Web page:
If any of you don't know, I've been a certified arborist since 2006 and made my business a real thing this past fall. Since '06, it's been something that I did in between other contract work but this year, I've been doing it as my main work. I named the business Spacewalk Tree Service because when I'm in the trees I often feel similar to what I imagine what an astronaut feels like on a spacewalk. Hopefully someday I'll have a chance to compare them myself.
Thursday, April 02, 2015
Monday, September 15, 2014
Highlights of today:
1. A dawn discussion with a young South African crop duster. They fly the hell out of their machines. No airport pattern, they head straight for the middle of the runway 30 feet up, kick it high into the air to lose their airspeed, kick it hard over and land. Remarkable flying that I won’t try in Freddy. Twenty flights a day. Fly, load, fly, load…until the conveyer belt loader broke and I had to leave.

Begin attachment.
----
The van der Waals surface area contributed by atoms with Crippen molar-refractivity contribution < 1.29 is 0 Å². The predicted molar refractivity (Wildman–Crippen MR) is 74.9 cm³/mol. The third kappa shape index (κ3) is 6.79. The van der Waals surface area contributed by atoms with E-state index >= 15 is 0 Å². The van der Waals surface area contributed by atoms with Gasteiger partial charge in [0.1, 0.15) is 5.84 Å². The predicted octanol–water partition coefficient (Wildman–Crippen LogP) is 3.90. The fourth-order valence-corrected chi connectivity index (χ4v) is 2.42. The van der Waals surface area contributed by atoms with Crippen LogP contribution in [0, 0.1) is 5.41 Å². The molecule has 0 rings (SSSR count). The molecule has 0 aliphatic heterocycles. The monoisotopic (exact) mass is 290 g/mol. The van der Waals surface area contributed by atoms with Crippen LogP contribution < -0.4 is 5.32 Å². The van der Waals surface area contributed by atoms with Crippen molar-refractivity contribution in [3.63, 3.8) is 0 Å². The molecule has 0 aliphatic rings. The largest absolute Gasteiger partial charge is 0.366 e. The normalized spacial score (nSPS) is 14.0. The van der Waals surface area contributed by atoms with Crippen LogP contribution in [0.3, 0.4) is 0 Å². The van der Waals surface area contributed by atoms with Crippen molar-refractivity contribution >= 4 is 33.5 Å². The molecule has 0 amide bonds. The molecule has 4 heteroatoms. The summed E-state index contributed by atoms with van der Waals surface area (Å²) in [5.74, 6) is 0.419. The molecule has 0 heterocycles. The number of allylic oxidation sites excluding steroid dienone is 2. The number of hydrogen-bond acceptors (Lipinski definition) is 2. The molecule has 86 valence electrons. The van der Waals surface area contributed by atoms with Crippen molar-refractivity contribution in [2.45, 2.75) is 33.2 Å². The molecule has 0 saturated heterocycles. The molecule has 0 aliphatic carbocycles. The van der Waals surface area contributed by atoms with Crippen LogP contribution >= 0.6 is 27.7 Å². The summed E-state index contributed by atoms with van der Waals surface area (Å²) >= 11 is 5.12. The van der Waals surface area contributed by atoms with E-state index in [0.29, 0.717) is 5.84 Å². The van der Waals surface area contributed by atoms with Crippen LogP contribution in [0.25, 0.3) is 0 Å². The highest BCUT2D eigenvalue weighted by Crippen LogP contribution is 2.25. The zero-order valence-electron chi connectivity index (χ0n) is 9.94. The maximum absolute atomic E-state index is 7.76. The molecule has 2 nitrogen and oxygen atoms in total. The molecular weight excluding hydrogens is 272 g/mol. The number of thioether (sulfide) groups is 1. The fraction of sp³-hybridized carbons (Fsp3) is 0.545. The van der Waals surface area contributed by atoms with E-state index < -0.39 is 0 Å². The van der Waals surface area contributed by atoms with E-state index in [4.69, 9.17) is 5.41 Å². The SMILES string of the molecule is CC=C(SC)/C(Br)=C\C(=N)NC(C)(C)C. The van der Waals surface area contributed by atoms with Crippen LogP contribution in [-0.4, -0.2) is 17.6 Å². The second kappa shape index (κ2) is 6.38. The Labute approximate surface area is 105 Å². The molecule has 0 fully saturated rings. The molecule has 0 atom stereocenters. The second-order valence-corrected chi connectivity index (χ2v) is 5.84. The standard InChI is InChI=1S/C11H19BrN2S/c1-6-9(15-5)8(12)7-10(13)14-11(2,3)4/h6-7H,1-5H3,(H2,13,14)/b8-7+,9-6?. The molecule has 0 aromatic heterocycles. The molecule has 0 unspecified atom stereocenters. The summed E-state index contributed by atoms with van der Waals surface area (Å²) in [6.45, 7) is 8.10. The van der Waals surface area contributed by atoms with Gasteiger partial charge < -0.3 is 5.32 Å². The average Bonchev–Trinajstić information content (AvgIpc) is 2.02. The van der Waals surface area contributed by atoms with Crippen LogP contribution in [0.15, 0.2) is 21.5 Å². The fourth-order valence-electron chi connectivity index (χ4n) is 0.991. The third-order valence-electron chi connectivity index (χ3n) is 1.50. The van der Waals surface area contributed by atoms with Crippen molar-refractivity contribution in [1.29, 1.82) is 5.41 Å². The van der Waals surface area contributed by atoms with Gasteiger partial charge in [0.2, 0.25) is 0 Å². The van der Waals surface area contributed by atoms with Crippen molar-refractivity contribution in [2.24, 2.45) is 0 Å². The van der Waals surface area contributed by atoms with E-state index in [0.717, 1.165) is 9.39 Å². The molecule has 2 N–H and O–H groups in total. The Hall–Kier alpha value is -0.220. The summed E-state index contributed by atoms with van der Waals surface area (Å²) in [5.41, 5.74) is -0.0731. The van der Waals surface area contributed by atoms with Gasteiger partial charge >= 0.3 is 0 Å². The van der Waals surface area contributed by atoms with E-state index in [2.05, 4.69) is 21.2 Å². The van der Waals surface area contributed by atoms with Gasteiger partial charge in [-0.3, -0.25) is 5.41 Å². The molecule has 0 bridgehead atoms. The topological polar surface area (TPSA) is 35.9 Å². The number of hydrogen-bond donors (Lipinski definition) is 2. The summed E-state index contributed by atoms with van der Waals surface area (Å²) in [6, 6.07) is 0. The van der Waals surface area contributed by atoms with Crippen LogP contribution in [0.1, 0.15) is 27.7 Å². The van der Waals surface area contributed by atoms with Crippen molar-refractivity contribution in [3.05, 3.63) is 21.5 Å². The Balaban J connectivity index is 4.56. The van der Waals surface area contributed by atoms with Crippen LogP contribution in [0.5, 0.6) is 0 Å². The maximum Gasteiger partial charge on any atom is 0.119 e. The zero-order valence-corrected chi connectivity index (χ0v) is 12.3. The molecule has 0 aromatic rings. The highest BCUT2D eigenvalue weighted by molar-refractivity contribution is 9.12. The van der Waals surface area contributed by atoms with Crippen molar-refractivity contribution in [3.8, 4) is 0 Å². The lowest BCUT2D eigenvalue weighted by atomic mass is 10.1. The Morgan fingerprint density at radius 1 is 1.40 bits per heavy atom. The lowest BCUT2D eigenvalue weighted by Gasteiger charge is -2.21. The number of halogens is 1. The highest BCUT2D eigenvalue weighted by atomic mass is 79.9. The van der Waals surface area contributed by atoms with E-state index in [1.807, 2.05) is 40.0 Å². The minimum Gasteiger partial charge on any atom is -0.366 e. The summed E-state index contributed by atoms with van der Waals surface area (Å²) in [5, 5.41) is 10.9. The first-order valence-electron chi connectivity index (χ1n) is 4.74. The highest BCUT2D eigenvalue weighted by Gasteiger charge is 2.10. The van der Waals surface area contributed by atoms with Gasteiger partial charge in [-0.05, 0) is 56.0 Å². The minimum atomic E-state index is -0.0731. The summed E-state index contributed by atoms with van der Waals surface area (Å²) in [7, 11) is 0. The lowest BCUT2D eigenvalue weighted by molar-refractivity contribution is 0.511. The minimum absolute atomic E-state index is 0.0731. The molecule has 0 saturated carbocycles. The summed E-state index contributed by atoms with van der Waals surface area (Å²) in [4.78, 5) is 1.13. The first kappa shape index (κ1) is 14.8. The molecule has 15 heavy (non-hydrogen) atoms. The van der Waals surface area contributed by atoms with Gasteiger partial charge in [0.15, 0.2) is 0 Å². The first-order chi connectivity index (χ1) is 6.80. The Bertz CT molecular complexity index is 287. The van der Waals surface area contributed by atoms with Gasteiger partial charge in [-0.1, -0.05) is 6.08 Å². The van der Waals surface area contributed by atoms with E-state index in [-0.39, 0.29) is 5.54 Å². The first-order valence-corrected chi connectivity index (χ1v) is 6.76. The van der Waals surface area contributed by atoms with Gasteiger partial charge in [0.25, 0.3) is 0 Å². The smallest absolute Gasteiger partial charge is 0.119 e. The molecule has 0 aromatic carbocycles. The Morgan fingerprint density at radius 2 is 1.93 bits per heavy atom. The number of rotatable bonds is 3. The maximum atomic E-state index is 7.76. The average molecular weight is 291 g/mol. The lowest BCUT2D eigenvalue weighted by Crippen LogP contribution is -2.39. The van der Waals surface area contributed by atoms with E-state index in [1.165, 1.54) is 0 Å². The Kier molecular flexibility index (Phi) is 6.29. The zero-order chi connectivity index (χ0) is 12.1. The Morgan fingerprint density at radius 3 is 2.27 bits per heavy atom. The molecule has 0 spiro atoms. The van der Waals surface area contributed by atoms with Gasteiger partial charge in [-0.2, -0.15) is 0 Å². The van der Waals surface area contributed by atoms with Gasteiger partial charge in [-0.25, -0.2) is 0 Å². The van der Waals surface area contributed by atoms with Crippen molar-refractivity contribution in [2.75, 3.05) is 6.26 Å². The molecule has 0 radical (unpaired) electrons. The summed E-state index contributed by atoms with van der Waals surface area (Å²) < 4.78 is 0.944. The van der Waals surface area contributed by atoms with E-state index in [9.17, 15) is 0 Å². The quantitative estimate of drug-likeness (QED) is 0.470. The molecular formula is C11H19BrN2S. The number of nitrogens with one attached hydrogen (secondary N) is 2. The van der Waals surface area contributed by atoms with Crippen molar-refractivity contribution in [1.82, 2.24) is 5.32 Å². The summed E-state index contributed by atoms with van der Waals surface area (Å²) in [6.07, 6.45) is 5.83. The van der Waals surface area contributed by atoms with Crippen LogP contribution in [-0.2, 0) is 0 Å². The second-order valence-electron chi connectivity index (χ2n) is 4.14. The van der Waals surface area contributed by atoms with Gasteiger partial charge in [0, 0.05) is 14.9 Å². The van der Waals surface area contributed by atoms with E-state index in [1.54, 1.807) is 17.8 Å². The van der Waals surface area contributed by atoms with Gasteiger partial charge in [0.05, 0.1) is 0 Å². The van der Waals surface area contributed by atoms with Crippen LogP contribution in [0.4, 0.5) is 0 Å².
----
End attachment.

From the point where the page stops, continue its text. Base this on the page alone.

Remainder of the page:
2. Flying above the clouds, which is always a highlight.
3. Stopping after my second flight at Neil Armstong Airport in Wapokoneta, Ohio, Neil’s hometown. I met a family that included a grandfather, a father and his two young daughters. They had flown over from elsewhere in Ohio in their Cessna 170. They invited me to join them in the courtesy car so we drove to the museum discussing space and flying and the like. The museum was fun, we practiced landing the shuttle simulator, watched a film on the first lunar landing and poked around at the displays.
4. Most air traffic controllers are male. Every now and then there is a female controller and it is nice to hear a change in tone. But today, there was this amazing voice on the other end of the airwaves. There was something about her voice. I could have listened to it all day as I tried to picture who was behind the voice issuing appropriately strong, instructions and communications to her aviators. When I had the airport in sight and were bidding each other the customary “Good day” or “Good night,” I couldn’t resist telling her that she had a beautiful voice. She responded that I did too, but she was just being polite. I’ll keep a listen out for that one again.